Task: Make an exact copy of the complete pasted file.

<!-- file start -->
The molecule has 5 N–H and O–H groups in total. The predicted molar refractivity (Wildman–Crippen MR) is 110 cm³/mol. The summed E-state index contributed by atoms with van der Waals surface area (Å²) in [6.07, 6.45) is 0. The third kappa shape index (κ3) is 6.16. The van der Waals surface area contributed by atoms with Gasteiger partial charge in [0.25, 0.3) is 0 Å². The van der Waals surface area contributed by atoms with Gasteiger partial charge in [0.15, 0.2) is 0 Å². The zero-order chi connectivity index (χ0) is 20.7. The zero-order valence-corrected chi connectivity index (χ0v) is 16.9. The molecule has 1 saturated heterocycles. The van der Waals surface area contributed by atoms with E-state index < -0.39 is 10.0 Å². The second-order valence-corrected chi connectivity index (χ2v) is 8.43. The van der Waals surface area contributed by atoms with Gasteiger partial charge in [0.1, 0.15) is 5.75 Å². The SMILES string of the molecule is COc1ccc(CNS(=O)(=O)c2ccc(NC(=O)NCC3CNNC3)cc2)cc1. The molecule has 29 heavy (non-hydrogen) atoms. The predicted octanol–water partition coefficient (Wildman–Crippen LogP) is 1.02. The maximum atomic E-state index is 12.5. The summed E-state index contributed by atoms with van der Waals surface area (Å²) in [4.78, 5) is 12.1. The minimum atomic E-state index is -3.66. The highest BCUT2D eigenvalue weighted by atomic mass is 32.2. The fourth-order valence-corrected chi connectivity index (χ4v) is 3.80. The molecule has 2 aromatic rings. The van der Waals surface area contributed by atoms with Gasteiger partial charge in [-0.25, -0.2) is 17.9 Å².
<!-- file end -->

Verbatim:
The molecule has 5 N–H and O–H groups in total. The predicted molar refractivity (Wildman–Crippen MR) is 110 cm³/mol. The summed E-state index contributed by atoms with van der Waals surface area (Å²) in [6.07, 6.45) is 0. The third kappa shape index (κ3) is 6.16. The van der Waals surface area contributed by atoms with Gasteiger partial charge in [0.25, 0.3) is 0 Å². The van der Waals surface area contributed by atoms with Gasteiger partial charge in [0.15, 0.2) is 0 Å². The zero-order chi connectivity index (χ0) is 20.7. The zero-order valence-corrected chi connectivity index (χ0v) is 16.9. The molecule has 1 saturated heterocycles. The van der Waals surface area contributed by atoms with E-state index < -0.39 is 10.0 Å². The second-order valence-corrected chi connectivity index (χ2v) is 8.43. The van der Waals surface area contributed by atoms with Gasteiger partial charge in [0.1, 0.15) is 5.75 Å². The SMILES string of the molecule is COc1ccc(CNS(=O)(=O)c2ccc(NC(=O)NCC3CNNC3)cc2)cc1. The molecule has 29 heavy (non-hydrogen) atoms. The predicted octanol–water partition coefficient (Wildman–Crippen LogP) is 1.02. The maximum atomic E-state index is 12.5. The summed E-state index contributed by atoms with van der Waals surface area (Å²) in [4.78, 5) is 12.1. The minimum atomic E-state index is -3.66. The highest BCUT2D eigenvalue weighted by atomic mass is 32.2. The fourth-order valence-corrected chi connectivity index (χ4v) is 3.80. The molecule has 2 aromatic rings. The van der Waals surface area contributed by atoms with Gasteiger partial charge in [-0.25, -0.2) is 17.9 Å².